Banished to the basement
I spent my weekend hauling stuff out of my home office, and while I was hauling, I was thinking. And while I was thinking, I was remembering. The day before my wedding, Mike, an unhappily married friend of mine, yanked me aside to discuss the pros and cons of matrimony. Now, Mike liked being married about as much as a pig likes a bath, and he was pretty blunt about it. The whole conversation was an attempt to talk me out of the wedding, but I wouldn’t listen, and honestly, I’m glad I didn’t. During Mike’s lecture, however, he said one thing that over the years has proven true.
“Mark my words, Andrew my boy,” Mike said with a grandfatherly nod.
“Marriage changes everything. Sooner or later, your stuff will start disappearing. One day you’ll look around and your favorite old ratty chair will be gone. Then your college shot glass collection will vanish. Pretty soon all your tools and your “Charlie’s Angels’ posters will turn up missing, and when you go to look for them, you’ll find them boxed and in the garage or basement. In the end, you’ll be visiting your most cherished possessions in some out-of-the-way corner of the house.”
I thought a lot about Mike while I spent two 16-hour days lugging most of my collection of junk out of my office, my writing room, my sanctum sanctorum and piling it all into the basement. My office, which up until recently was the only space in the house where my stuff could reside in peace and safety – where my junk didn’t have to watch its back – has had a facelift. My wife has moved in, and now I have to put the rules I learned in kindergarten into practice. I have to share.
When I was younger, elbow room was never an issue. If anyone wanted some of my space, all they had to do was push my few belongings to one side of my car’s trunk. But after I got married, things changed. Gradually, those places I viewed as temporary living quarters began to change from houses to homes.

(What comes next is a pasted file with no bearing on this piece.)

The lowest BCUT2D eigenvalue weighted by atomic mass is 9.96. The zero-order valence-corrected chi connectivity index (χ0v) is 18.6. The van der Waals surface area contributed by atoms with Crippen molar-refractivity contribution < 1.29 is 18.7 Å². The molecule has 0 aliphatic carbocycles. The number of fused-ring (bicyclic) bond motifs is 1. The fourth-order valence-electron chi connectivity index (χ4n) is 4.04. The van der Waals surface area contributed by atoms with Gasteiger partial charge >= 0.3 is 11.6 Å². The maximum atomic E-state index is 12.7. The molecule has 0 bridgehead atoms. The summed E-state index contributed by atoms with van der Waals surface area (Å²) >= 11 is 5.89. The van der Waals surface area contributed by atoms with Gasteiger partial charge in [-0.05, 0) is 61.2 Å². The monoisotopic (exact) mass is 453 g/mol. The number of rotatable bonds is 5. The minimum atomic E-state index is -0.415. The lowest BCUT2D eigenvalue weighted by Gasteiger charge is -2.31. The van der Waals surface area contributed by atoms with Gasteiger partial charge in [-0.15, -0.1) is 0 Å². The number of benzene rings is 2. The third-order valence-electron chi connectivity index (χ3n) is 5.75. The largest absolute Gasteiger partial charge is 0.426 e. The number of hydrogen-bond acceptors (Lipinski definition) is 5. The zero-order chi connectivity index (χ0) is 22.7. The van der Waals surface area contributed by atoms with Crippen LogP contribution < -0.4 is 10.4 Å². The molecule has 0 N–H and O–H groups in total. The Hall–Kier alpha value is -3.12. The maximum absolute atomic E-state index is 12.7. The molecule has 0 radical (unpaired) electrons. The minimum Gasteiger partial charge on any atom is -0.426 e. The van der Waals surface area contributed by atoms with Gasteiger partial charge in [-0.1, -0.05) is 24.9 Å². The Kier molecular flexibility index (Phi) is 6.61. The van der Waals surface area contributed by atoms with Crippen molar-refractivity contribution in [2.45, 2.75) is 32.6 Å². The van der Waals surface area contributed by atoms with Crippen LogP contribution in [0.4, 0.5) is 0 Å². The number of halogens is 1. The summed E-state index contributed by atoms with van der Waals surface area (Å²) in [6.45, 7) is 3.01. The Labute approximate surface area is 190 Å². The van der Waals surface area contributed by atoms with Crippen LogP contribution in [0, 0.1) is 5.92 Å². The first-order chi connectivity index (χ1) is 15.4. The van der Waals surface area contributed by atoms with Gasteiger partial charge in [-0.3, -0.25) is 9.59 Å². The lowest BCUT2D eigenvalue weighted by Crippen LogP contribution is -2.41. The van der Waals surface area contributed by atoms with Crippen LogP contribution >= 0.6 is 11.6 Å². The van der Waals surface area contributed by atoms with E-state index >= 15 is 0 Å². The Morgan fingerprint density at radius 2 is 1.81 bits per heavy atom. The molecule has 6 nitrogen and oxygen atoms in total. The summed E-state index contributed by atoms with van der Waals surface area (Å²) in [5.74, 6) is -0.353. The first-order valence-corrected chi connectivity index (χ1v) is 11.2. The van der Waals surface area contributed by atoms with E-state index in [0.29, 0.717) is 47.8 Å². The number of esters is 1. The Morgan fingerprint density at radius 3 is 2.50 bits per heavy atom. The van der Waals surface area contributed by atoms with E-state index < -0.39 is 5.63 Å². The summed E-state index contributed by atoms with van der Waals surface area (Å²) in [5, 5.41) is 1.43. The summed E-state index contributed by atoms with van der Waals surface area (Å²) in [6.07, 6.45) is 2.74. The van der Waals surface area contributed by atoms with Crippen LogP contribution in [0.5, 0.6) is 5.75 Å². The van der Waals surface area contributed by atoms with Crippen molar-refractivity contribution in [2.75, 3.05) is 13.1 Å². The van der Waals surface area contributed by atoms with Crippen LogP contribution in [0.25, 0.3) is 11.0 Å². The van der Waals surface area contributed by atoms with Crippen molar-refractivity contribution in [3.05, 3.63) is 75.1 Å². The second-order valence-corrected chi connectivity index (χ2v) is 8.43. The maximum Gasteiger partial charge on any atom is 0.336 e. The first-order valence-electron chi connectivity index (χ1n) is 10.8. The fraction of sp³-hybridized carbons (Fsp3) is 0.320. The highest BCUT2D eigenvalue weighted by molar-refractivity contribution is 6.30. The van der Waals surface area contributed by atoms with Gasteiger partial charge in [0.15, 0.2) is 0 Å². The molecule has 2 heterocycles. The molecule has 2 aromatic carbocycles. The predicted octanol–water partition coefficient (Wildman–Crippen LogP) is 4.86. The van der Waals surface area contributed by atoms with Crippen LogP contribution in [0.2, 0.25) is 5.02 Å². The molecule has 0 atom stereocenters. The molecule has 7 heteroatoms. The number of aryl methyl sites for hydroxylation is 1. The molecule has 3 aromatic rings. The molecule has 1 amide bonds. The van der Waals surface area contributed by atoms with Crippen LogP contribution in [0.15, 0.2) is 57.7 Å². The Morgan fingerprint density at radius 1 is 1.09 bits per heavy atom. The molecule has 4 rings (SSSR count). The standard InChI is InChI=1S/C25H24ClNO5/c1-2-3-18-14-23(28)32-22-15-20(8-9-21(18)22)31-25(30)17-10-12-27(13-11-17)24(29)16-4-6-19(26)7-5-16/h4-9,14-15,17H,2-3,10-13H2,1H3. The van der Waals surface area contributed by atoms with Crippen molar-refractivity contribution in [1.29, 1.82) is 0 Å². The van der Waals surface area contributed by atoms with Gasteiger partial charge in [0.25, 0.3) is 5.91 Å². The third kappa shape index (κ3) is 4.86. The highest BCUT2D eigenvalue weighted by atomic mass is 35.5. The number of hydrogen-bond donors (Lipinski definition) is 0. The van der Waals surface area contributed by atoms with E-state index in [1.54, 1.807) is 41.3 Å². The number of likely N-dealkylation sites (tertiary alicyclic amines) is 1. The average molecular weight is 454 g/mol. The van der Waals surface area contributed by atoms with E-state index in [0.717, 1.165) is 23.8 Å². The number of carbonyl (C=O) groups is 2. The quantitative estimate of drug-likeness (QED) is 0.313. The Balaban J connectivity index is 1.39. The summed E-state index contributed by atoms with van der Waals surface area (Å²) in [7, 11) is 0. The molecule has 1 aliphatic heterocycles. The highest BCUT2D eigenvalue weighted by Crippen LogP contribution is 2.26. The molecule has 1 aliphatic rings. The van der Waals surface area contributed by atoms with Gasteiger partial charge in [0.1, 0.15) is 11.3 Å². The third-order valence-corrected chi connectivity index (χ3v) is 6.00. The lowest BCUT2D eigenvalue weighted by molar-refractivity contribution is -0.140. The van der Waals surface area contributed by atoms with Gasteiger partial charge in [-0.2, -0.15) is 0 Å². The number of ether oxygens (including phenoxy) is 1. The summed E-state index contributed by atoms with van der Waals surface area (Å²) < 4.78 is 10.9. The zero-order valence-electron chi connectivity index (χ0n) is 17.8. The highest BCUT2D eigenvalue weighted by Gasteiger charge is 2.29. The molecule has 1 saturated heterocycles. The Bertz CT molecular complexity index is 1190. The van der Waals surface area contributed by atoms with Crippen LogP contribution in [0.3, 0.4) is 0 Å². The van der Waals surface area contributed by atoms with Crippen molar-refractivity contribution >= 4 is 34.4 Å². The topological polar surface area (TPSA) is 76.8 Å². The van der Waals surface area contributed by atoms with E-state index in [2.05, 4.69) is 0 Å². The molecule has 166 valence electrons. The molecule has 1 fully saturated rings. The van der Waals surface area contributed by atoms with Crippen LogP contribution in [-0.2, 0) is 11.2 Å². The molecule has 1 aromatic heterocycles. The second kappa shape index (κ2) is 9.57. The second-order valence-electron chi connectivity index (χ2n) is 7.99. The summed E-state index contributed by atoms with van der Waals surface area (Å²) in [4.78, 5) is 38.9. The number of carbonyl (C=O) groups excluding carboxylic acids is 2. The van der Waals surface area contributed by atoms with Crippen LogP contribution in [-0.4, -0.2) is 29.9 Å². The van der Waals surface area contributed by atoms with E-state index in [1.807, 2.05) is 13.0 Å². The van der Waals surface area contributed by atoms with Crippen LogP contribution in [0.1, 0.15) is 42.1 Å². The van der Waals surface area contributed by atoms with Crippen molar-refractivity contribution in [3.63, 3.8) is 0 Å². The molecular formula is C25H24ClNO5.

Apartments that I would have kept bachelor-pad bare magically filled with cherished collectables, books, artwork, toys, plants and my wife’s antique furniture. And, I must admit, I liked it. I was always a person who considered himself a renter, and suddenly I was an owner. With ownership, however, came too much stuff.
During my recent whirlwind moving weekend, I looked around my office and I realized that in the past 13 years I’d managed to pack rat enough stuff in my small space to give a knick-knack to every man, woman and child living in China and still have a few McDonald’s Happy Meal toys left over as Christmas gifts. So I figured I could use to do a little spring cleaning. Besides, the reason for this massive banishment of my toys to the basement was that we are turning my wife’s former office into a nursery for our soon-to-be new daughter.
Over the years, there have been a few fights when my wife decided certain things of mine, like my “Charlie’s Angels” posters, no longer needed to be displayed in our living room, but this time when she wanted some things gone, I gave in without so much as a pout. Instead I happily boxed, bagged and lugged every piece of junk down into the darkness. Then I did something I thought I’d never do: I painted a room in my house – my daughter’s new room – pink.
Mike was right. Marriage does change everything. Isn’t it grand?
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